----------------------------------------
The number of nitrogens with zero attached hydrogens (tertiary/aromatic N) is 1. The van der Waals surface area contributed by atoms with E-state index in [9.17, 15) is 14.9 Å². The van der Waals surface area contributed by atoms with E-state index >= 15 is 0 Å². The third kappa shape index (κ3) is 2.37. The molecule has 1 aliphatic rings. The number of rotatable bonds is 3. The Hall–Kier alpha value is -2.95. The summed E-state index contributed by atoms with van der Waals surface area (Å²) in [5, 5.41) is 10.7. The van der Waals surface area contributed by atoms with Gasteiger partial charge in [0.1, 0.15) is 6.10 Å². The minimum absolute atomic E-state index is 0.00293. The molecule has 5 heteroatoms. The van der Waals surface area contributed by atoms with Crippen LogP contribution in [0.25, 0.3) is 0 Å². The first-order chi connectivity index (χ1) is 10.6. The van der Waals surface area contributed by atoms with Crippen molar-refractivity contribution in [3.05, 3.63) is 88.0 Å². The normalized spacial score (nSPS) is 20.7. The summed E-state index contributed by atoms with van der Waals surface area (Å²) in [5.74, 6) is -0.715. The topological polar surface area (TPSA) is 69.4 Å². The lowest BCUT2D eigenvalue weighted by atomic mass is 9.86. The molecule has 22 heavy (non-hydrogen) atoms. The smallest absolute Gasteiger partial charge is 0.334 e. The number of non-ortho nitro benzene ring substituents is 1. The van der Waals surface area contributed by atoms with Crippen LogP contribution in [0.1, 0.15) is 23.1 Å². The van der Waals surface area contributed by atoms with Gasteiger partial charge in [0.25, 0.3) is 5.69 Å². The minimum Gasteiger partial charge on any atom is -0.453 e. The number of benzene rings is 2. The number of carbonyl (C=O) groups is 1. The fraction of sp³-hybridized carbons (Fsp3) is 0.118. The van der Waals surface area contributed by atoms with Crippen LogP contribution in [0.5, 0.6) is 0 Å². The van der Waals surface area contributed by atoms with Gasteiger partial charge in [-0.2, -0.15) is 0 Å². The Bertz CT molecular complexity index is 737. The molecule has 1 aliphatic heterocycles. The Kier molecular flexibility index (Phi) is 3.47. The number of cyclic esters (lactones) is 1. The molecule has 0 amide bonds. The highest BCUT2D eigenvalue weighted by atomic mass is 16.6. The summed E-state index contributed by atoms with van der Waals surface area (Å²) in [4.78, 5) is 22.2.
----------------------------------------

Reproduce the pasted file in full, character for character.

The number of nitrogens with zero attached hydrogens (tertiary/aromatic N) is 1. The van der Waals surface area contributed by atoms with E-state index in [9.17, 15) is 14.9 Å². The van der Waals surface area contributed by atoms with E-state index >= 15 is 0 Å². The third kappa shape index (κ3) is 2.37. The molecule has 1 aliphatic rings. The number of rotatable bonds is 3. The Hall–Kier alpha value is -2.95. The summed E-state index contributed by atoms with van der Waals surface area (Å²) in [5, 5.41) is 10.7. The van der Waals surface area contributed by atoms with Gasteiger partial charge in [0.1, 0.15) is 6.10 Å². The minimum absolute atomic E-state index is 0.00293. The molecule has 5 heteroatoms. The van der Waals surface area contributed by atoms with Crippen LogP contribution in [0.25, 0.3) is 0 Å². The first-order chi connectivity index (χ1) is 10.6. The van der Waals surface area contributed by atoms with Crippen molar-refractivity contribution in [3.05, 3.63) is 88.0 Å². The normalized spacial score (nSPS) is 20.7. The summed E-state index contributed by atoms with van der Waals surface area (Å²) in [5.74, 6) is -0.715. The topological polar surface area (TPSA) is 69.4 Å². The lowest BCUT2D eigenvalue weighted by atomic mass is 9.86. The molecule has 22 heavy (non-hydrogen) atoms. The smallest absolute Gasteiger partial charge is 0.334 e. The number of non-ortho nitro benzene ring substituents is 1. The van der Waals surface area contributed by atoms with Crippen LogP contribution in [0.1, 0.15) is 23.1 Å². The van der Waals surface area contributed by atoms with Gasteiger partial charge in [0.25, 0.3) is 5.69 Å². The minimum Gasteiger partial charge on any atom is -0.453 e. The number of benzene rings is 2. The number of carbonyl (C=O) groups is 1. The fraction of sp³-hybridized carbons (Fsp3) is 0.118. The van der Waals surface area contributed by atoms with Crippen LogP contribution in [0.5, 0.6) is 0 Å². The van der Waals surface area contributed by atoms with Gasteiger partial charge in [-0.2, -0.15) is 0 Å². The Bertz CT molecular complexity index is 737. The molecule has 1 aliphatic heterocycles. The Kier molecular flexibility index (Phi) is 3.47. The number of cyclic esters (lactones) is 1. The molecule has 0 amide bonds. The highest BCUT2D eigenvalue weighted by atomic mass is 16.6. The summed E-state index contributed by atoms with van der Waals surface area (Å²) in [4.78, 5) is 22.2.